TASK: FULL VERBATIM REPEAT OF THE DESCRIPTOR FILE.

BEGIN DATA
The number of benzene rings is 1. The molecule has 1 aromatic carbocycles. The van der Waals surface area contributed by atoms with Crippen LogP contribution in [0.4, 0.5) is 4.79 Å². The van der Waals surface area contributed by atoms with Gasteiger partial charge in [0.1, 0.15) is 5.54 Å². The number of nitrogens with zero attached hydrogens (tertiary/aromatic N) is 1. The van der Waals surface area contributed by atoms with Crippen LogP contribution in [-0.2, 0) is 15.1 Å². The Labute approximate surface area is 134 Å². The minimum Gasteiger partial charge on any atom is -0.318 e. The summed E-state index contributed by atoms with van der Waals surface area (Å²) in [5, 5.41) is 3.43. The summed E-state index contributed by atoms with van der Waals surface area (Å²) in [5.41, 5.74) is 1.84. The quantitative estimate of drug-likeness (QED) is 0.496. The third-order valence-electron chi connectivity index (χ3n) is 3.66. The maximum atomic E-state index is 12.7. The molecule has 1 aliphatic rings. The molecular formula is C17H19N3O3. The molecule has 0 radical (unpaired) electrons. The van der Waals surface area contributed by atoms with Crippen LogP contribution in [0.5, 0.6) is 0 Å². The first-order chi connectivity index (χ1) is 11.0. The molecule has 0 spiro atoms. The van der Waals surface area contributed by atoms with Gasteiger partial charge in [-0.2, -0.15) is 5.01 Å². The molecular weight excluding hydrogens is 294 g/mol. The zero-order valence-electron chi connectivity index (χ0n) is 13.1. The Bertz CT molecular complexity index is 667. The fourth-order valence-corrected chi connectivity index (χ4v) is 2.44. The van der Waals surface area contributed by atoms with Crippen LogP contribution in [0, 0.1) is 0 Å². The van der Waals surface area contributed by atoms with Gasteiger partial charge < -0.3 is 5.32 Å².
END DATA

The number of benzene rings is 1. The molecule has 1 aromatic carbocycles. The van der Waals surface area contributed by atoms with Crippen LogP contribution in [0.4, 0.5) is 4.79 Å². The van der Waals surface area contributed by atoms with Gasteiger partial charge in [0.1, 0.15) is 5.54 Å². The number of nitrogens with zero attached hydrogens (tertiary/aromatic N) is 1. The van der Waals surface area contributed by atoms with Crippen LogP contribution in [-0.2, 0) is 15.1 Å². The Labute approximate surface area is 134 Å². The minimum Gasteiger partial charge on any atom is -0.318 e. The summed E-state index contributed by atoms with van der Waals surface area (Å²) in [5, 5.41) is 3.43. The summed E-state index contributed by atoms with van der Waals surface area (Å²) in [5.41, 5.74) is 1.84. The quantitative estimate of drug-likeness (QED) is 0.496. The third-order valence-electron chi connectivity index (χ3n) is 3.66. The maximum atomic E-state index is 12.7. The molecule has 1 aliphatic rings. The molecular formula is C17H19N3O3. The molecule has 0 radical (unpaired) electrons. The van der Waals surface area contributed by atoms with Crippen LogP contribution in [0.5, 0.6) is 0 Å². The first-order chi connectivity index (χ1) is 11.0. The molecule has 0 spiro atoms. The van der Waals surface area contributed by atoms with Gasteiger partial charge in [-0.2, -0.15) is 5.01 Å². The molecular weight excluding hydrogens is 294 g/mol. The zero-order valence-electron chi connectivity index (χ0n) is 13.1. The Bertz CT molecular complexity index is 667. The fourth-order valence-corrected chi connectivity index (χ4v) is 2.44. The van der Waals surface area contributed by atoms with Crippen LogP contribution in [0, 0.1) is 0 Å². The van der Waals surface area contributed by atoms with Gasteiger partial charge < -0.3 is 5.32 Å².